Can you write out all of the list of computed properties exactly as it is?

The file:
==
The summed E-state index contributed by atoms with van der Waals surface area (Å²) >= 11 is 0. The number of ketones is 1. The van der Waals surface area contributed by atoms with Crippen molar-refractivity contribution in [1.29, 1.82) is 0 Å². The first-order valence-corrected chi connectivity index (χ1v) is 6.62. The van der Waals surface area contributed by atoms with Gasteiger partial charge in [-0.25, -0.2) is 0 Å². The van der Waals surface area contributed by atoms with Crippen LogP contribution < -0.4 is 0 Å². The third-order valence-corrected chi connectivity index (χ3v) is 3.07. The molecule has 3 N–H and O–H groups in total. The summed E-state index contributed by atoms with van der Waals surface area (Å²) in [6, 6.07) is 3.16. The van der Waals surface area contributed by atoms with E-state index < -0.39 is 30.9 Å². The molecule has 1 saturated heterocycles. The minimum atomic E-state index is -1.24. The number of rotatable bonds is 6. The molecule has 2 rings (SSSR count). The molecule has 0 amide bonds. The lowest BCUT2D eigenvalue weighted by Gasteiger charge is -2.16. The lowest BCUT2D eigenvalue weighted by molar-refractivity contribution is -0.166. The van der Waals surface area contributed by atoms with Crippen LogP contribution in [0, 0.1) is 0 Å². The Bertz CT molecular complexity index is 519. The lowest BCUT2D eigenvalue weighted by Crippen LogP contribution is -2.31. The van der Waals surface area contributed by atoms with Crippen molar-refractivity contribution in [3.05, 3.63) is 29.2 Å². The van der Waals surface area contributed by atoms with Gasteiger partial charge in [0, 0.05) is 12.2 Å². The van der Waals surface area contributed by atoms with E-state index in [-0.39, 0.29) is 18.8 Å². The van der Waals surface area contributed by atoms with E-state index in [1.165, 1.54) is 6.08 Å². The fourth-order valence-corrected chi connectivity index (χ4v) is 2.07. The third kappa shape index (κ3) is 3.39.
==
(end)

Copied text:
The summed E-state index contributed by atoms with van der Waals surface area (Å²) >= 11 is 0. The number of ketones is 1. The van der Waals surface area contributed by atoms with Crippen molar-refractivity contribution in [1.29, 1.82) is 0 Å². The first-order valence-corrected chi connectivity index (χ1v) is 6.62. The van der Waals surface area contributed by atoms with Gasteiger partial charge in [-0.25, -0.2) is 0 Å². The van der Waals surface area contributed by atoms with Crippen LogP contribution < -0.4 is 0 Å². The third-order valence-corrected chi connectivity index (χ3v) is 3.07. The molecule has 3 N–H and O–H groups in total. The summed E-state index contributed by atoms with van der Waals surface area (Å²) in [6, 6.07) is 3.16. The van der Waals surface area contributed by atoms with E-state index < -0.39 is 30.9 Å². The molecule has 1 saturated heterocycles. The minimum atomic E-state index is -1.24. The number of rotatable bonds is 6. The molecule has 2 rings (SSSR count). The molecule has 0 amide bonds. The lowest BCUT2D eigenvalue weighted by Gasteiger charge is -2.16. The lowest BCUT2D eigenvalue weighted by molar-refractivity contribution is -0.166. The van der Waals surface area contributed by atoms with Crippen LogP contribution in [0, 0.1) is 0 Å². The Bertz CT molecular complexity index is 519. The lowest BCUT2D eigenvalue weighted by Crippen LogP contribution is -2.31. The van der Waals surface area contributed by atoms with Crippen molar-refractivity contribution in [3.05, 3.63) is 29.2 Å². The van der Waals surface area contributed by atoms with Gasteiger partial charge in [0, 0.05) is 12.2 Å². The van der Waals surface area contributed by atoms with E-state index in [-0.39, 0.29) is 18.8 Å². The van der Waals surface area contributed by atoms with E-state index in [1.165, 1.54) is 6.08 Å². The fourth-order valence-corrected chi connectivity index (χ4v) is 2.07. The third kappa shape index (κ3) is 3.39.